Regardless of what features you decide are important for your family in particular, it’s important to have some sort of filtering software in your home to protect your kids and put up guard rails to keep the benefits of technology while doing away with a lot of the dangers. If you’ve been around the blog for awhile, you’re probably aware of our deep and abiding love for Covenant Eyes, an internet filtering and porn prevention service. But recently, Sheila and Tammy discovered Qustodio, which is a parental control service and internet filtering service that we also want to tell you about.

First of all: here’s a comparison of the features for each one!

Internet Filtering


Yes, with specific focus on blocking adult websites

Location Tracking

Yes, with panic button included on android



No reports sent, but browser history is available, including youtube search history and Facebook usage reports

Updates and reports sent to accountability partner or parent

Screen Time Limits

Yes, including limits per user across devices


Prevent Apps from Opening at Certain Times of Day

Yes, including limits per user across devices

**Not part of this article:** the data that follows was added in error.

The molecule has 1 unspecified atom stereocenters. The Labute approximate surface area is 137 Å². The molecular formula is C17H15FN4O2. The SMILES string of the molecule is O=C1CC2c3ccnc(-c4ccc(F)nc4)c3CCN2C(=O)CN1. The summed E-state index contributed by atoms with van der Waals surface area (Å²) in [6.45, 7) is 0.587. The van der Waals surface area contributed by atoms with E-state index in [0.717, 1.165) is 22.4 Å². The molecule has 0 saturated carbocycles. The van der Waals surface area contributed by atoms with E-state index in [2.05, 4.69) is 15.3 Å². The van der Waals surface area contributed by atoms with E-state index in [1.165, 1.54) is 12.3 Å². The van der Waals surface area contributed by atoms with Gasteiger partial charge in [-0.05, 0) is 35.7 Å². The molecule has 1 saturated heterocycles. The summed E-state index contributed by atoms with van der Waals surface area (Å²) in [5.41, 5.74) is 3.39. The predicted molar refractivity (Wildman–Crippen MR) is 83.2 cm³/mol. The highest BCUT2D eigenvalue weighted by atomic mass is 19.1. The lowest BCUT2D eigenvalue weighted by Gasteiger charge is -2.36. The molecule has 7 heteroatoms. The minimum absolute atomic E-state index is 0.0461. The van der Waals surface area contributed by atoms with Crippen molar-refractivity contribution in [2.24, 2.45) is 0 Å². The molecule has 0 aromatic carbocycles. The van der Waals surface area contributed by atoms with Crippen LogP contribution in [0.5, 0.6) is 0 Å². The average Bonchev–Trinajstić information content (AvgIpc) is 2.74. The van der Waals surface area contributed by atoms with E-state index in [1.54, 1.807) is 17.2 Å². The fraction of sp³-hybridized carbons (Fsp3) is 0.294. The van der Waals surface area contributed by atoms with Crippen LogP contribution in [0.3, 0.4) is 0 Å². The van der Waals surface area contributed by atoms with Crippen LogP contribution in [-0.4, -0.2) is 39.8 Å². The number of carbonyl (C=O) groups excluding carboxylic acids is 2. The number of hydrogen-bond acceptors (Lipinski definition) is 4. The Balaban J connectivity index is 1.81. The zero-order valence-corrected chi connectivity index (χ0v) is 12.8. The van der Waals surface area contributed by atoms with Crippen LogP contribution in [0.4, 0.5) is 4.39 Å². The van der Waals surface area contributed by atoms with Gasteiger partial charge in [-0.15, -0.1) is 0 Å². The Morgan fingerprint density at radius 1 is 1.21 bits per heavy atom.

Call Tracking

Yes, call and text tracking is included


Number of Devices Supported

Various price points support up to 5, 10, and 15 devices

Unlimited, up to 10 users

Why you might be a Qustodio household

I was really excited when Sheila and Tammy recently told me about Qustodio. They offer web filtering, location tracking (so that you can see where the device is–and where your child is), technology usage limits, social media tracking, and allows all of that to be done across devices. It’s a great service and has won PC magazine’s editor’s choice award for its customization, ease of use, and versatility.

Honestly, as an adult I love so much of this, too. If I could give myself a 20 minute limit on certain sites a day, then I likely wouldn’t waste so much time! And if you could shut down your kids’ access to the internet at 10:30 pm, for instance, I bet a lot of porn use would disappear.

Qustodio offers a fuller range of services but does not include pornography controls specifically. It will filter the web, but does not include a report specifically geared towards porn, like Covenant Eyes. For families for whom porn addiction is not a current problem, Qustodio offers web filtering and a variety of other controls that are easy to use and practical.

Pricing for Qustodio is $54.95 annually to cover 5 devices, $96.95 annually to cover 10, and $137.95 to cover 15. Use code QUST10 for 10% off your order AND they offer a free 3 day trial so you can give it a try before committing. Check it out now!

Why you might be a Covenant eyes household